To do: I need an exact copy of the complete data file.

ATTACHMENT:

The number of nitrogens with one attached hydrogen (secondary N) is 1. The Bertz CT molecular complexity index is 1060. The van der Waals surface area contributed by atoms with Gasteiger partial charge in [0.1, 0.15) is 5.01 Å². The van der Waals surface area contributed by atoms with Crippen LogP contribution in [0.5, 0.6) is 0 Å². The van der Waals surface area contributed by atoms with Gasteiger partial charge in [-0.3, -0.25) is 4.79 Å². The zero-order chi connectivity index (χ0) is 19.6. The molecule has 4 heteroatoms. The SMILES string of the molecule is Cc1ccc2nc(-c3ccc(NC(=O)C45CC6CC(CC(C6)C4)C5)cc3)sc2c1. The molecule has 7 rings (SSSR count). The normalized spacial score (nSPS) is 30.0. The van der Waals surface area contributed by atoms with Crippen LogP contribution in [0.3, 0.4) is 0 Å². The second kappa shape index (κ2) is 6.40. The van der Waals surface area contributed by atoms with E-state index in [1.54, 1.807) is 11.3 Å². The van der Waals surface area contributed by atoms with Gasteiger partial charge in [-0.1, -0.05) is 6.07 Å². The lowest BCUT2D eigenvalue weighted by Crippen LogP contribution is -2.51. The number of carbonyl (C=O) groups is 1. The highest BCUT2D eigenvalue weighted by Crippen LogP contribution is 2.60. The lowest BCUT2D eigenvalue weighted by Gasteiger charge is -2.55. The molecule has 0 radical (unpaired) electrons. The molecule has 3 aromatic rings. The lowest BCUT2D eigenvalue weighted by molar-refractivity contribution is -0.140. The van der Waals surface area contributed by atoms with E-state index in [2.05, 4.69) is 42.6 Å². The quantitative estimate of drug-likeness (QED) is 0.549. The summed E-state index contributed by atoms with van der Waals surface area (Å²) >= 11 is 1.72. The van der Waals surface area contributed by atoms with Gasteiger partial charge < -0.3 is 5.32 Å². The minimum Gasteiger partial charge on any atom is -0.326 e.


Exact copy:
The number of nitrogens with one attached hydrogen (secondary N) is 1. The Bertz CT molecular complexity index is 1060. The van der Waals surface area contributed by atoms with Gasteiger partial charge in [0.1, 0.15) is 5.01 Å². The van der Waals surface area contributed by atoms with Crippen LogP contribution in [0.5, 0.6) is 0 Å². The van der Waals surface area contributed by atoms with Gasteiger partial charge in [-0.3, -0.25) is 4.79 Å². The zero-order chi connectivity index (χ0) is 19.6. The molecule has 4 heteroatoms. The SMILES string of the molecule is Cc1ccc2nc(-c3ccc(NC(=O)C45CC6CC(CC(C6)C4)C5)cc3)sc2c1. The molecule has 7 rings (SSSR count). The normalized spacial score (nSPS) is 30.0. The van der Waals surface area contributed by atoms with Crippen LogP contribution in [0.3, 0.4) is 0 Å². The second kappa shape index (κ2) is 6.40. The van der Waals surface area contributed by atoms with E-state index in [1.54, 1.807) is 11.3 Å². The van der Waals surface area contributed by atoms with Gasteiger partial charge in [-0.1, -0.05) is 6.07 Å². The lowest BCUT2D eigenvalue weighted by Crippen LogP contribution is -2.51. The number of carbonyl (C=O) groups is 1. The highest BCUT2D eigenvalue weighted by Crippen LogP contribution is 2.60. The lowest BCUT2D eigenvalue weighted by Gasteiger charge is -2.55. The molecule has 0 radical (unpaired) electrons. The molecule has 3 aromatic rings. The lowest BCUT2D eigenvalue weighted by molar-refractivity contribution is -0.140. The van der Waals surface area contributed by atoms with E-state index in [2.05, 4.69) is 42.6 Å². The quantitative estimate of drug-likeness (QED) is 0.549. The summed E-state index contributed by atoms with van der Waals surface area (Å²) >= 11 is 1.72. The van der Waals surface area contributed by atoms with Gasteiger partial charge < -0.3 is 5.32 Å². The minimum Gasteiger partial charge on any atom is -0.326 e.